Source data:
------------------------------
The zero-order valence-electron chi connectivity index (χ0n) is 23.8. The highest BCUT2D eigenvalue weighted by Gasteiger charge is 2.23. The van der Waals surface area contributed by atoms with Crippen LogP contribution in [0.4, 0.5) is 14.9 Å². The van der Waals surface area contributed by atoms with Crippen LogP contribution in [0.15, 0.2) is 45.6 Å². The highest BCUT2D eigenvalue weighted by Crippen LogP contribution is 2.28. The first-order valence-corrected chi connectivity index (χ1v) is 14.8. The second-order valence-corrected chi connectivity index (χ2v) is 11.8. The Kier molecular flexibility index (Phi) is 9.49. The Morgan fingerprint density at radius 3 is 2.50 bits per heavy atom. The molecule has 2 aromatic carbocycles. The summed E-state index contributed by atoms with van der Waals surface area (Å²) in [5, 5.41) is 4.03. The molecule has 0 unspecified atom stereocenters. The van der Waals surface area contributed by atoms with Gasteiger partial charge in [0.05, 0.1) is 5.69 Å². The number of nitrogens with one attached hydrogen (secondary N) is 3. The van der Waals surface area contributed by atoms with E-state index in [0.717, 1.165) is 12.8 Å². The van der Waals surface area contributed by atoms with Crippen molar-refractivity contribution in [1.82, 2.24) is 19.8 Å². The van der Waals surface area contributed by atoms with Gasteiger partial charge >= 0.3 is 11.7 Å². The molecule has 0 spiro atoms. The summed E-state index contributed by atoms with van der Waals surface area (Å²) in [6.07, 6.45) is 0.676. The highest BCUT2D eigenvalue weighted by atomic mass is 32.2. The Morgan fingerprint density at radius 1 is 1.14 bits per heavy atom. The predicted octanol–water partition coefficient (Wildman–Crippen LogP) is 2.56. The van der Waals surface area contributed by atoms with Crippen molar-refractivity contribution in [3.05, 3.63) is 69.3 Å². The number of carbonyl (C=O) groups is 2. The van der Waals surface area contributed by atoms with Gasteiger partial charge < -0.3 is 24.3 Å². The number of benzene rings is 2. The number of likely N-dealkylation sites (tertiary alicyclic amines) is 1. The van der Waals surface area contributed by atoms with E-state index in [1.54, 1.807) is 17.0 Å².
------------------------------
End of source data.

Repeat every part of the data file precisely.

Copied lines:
The zero-order valence-electron chi connectivity index (χ0n) is 23.8. The highest BCUT2D eigenvalue weighted by Gasteiger charge is 2.23. The van der Waals surface area contributed by atoms with Crippen LogP contribution in [0.4, 0.5) is 14.9 Å². The van der Waals surface area contributed by atoms with Crippen LogP contribution in [0.15, 0.2) is 45.6 Å². The highest BCUT2D eigenvalue weighted by Crippen LogP contribution is 2.28. The first-order valence-corrected chi connectivity index (χ1v) is 14.8. The second-order valence-corrected chi connectivity index (χ2v) is 11.8. The Kier molecular flexibility index (Phi) is 9.49. The Morgan fingerprint density at radius 3 is 2.50 bits per heavy atom. The molecule has 2 aromatic carbocycles. The summed E-state index contributed by atoms with van der Waals surface area (Å²) in [5, 5.41) is 4.03. The molecule has 0 unspecified atom stereocenters. The van der Waals surface area contributed by atoms with Gasteiger partial charge in [0.05, 0.1) is 5.69 Å². The number of nitrogens with one attached hydrogen (secondary N) is 3. The van der Waals surface area contributed by atoms with E-state index in [0.717, 1.165) is 12.8 Å². The van der Waals surface area contributed by atoms with Crippen molar-refractivity contribution in [1.82, 2.24) is 19.8 Å². The van der Waals surface area contributed by atoms with Gasteiger partial charge >= 0.3 is 11.7 Å². The molecule has 0 spiro atoms. The summed E-state index contributed by atoms with van der Waals surface area (Å²) in [6.07, 6.45) is 0.676. The highest BCUT2D eigenvalue weighted by atomic mass is 32.2. The Morgan fingerprint density at radius 1 is 1.14 bits per heavy atom. The predicted octanol–water partition coefficient (Wildman–Crippen LogP) is 2.56. The van der Waals surface area contributed by atoms with Crippen molar-refractivity contribution in [3.05, 3.63) is 69.3 Å². The number of carbonyl (C=O) groups is 2. The van der Waals surface area contributed by atoms with Gasteiger partial charge < -0.3 is 24.3 Å². The number of benzene rings is 2. The number of likely N-dealkylation sites (tertiary alicyclic amines) is 1. The van der Waals surface area contributed by atoms with E-state index in [1.54, 1.807) is 17.0 Å².